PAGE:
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By Samuel Wolde-Yohannes PhD
I am not of the opinion that the current Ethiopian constitution adopted in 1994 be completely overhauled and a new constitution written in its stead. However, there is no question that some of its articles need thorough review, or be amended altogether. In this piece, I would like to suggest ways in which the articles in question can be reviewed, or even amended.
Article 1, regarding the nomenclature of the state, it “establishes a Federal and Democratic State structure” that will be “known as The Federal Democratic Republic of Ethiopia”. This nomenclature for the Ethiopian State sounds neutral enough to be left to continue to be used now and in the future to designate the Ethiopian state. However, it is a designation that is more aspirational than reflective of what Ethiopia is and has always been, i.e. an amalgamation, a coming together of various peoples having their own territories and their own customary laws alongside national ones. Thus, the term that befits this de facto political arrangement is the word confederation. It is therefore apt and reflective of our reality to call Ethiopia “the Ethiopian Confederation” from here onwards. I am aware that this term has been thrown around recently and been favored by the TPLF and its political associates for no other objective than to muddy the issues. However, it should not be rejected for this reason alone!
Moreover, the terms ‘nation’, ‘country’ and ‘state’ should be reserved only to this Ethiopian Confederation as a whole, and the words ‘nationality’ and ‘citizenship’ to any member of any ethnicity belonging to the Ethiopian Confederation.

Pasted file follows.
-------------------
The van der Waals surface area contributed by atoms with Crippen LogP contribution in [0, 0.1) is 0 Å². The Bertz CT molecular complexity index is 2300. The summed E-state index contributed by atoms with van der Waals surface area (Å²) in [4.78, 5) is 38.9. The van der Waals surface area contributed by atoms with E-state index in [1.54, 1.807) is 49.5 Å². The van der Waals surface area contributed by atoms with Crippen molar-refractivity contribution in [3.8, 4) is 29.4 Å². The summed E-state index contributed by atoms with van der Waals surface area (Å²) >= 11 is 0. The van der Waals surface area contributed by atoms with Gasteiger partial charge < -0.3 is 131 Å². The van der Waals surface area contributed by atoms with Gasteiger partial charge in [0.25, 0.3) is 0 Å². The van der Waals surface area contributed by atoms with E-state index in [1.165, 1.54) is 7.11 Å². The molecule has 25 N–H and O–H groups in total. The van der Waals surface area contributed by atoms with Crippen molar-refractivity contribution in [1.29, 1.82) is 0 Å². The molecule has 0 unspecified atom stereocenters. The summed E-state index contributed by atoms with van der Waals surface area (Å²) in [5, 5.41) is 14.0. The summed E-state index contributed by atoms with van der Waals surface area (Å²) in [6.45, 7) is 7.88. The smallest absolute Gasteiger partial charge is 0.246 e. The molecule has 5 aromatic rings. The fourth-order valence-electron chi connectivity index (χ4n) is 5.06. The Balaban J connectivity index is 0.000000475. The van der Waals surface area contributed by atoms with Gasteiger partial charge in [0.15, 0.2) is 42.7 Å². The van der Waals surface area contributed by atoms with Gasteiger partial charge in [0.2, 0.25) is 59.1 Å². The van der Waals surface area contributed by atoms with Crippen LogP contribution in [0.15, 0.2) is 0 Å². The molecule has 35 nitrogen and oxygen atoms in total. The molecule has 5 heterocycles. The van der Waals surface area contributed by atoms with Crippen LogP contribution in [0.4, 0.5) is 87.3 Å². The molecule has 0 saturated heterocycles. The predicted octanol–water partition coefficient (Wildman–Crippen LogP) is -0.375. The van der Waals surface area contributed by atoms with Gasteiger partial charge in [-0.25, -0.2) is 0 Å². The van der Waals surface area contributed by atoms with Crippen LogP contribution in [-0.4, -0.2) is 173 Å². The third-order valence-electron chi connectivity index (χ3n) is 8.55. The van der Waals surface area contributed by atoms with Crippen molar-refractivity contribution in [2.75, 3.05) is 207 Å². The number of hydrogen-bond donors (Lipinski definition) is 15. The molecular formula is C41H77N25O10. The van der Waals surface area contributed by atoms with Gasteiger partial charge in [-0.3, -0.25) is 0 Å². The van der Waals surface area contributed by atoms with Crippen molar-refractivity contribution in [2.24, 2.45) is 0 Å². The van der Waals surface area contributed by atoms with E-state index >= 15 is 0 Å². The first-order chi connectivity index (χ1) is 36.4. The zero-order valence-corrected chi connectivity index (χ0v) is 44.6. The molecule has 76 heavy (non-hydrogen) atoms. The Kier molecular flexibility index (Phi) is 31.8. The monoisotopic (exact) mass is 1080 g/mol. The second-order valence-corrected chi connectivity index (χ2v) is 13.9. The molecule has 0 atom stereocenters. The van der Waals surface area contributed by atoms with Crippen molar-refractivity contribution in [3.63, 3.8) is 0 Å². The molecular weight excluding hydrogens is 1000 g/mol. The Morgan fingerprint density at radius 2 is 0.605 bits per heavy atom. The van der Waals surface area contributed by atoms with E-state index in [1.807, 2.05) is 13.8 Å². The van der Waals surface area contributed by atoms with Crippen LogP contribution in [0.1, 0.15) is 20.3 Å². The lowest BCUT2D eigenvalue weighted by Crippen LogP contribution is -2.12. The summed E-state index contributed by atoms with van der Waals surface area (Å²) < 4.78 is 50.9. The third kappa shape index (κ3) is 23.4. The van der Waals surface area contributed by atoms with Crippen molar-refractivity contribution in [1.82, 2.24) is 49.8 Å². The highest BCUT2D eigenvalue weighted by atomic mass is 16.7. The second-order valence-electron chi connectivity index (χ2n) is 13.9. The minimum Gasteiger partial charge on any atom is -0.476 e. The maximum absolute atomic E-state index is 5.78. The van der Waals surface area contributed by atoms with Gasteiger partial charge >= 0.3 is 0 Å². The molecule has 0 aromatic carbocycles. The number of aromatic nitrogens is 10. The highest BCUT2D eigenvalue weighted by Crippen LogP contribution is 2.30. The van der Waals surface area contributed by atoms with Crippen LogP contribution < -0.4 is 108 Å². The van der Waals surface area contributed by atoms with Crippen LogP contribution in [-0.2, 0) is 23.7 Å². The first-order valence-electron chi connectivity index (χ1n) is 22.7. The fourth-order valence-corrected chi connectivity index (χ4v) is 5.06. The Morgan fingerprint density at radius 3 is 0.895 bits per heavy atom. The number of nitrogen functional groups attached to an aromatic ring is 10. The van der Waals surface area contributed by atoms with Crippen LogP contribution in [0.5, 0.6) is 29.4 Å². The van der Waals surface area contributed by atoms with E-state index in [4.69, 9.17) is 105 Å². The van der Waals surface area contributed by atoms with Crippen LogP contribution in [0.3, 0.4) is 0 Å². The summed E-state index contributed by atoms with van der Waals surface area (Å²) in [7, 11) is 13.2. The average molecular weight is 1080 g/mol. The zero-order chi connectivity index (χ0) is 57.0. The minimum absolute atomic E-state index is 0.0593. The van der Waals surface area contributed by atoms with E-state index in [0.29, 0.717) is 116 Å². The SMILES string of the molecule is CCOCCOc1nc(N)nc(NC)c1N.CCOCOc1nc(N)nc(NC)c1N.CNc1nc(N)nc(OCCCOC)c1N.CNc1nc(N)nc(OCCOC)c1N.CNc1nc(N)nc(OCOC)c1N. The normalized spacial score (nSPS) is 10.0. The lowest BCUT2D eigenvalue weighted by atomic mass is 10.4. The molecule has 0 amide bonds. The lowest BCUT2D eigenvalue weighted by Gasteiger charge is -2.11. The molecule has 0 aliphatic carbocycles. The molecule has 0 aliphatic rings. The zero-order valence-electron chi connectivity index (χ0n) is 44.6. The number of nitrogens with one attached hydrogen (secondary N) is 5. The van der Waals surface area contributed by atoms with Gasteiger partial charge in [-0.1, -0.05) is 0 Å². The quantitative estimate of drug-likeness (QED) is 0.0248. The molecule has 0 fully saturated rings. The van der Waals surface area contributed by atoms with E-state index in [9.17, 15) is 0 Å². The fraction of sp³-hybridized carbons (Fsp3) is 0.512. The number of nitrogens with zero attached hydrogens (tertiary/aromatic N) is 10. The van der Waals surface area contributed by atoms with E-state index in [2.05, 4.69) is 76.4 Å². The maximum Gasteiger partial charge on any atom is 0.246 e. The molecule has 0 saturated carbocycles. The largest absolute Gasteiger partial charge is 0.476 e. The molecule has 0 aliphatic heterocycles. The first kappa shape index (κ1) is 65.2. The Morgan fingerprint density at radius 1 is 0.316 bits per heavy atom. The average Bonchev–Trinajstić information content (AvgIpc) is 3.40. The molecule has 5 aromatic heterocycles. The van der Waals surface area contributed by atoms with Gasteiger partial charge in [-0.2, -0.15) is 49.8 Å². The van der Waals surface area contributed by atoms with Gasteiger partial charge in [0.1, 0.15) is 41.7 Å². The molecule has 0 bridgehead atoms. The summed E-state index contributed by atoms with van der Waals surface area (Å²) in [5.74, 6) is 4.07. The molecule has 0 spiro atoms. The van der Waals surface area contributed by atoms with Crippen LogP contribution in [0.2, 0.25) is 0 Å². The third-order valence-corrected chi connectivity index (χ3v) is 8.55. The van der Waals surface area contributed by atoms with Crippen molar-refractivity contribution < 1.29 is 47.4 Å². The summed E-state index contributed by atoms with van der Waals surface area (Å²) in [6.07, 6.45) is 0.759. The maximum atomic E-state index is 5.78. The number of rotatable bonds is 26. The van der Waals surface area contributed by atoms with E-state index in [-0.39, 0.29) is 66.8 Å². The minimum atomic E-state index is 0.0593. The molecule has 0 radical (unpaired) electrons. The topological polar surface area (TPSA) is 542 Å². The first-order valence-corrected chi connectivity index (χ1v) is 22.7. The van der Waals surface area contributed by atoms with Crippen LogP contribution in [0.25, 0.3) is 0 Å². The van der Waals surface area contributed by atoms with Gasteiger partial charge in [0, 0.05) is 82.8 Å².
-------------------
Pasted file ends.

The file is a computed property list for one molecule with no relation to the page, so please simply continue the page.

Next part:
Dividing Ethiopia into “Nations, Nationalities, and Peoples” as does Article 39, apart from being quite confusing and unjustified, it does not reflect the Ethiopian reality. If indeed we are to define Ethiopia by her core essence, she is a nation, country or state made up of the peoples that can be listed in the Constitution in the order of their current population size, e.g. Oromo, Amhara, Somali, Tigrean, etc… down to the smallest ethnic group. Nowhere does the constitution define what constitutes a ‘nation’ as opposed to ‘nationality’, or this latter in contrast with ‘people’. These arbitrary references without actual referents can therefore be replaced without jeopardizing the spirit of the letter. From here on, we can agree that each ethnic group in Ethiopia be referred to as people regardless of its population or territory size. Thus, we may speak of the Kwama people in the same way as we would of the Oromo people, without in anyway jeopardizing the intention of the Constitution.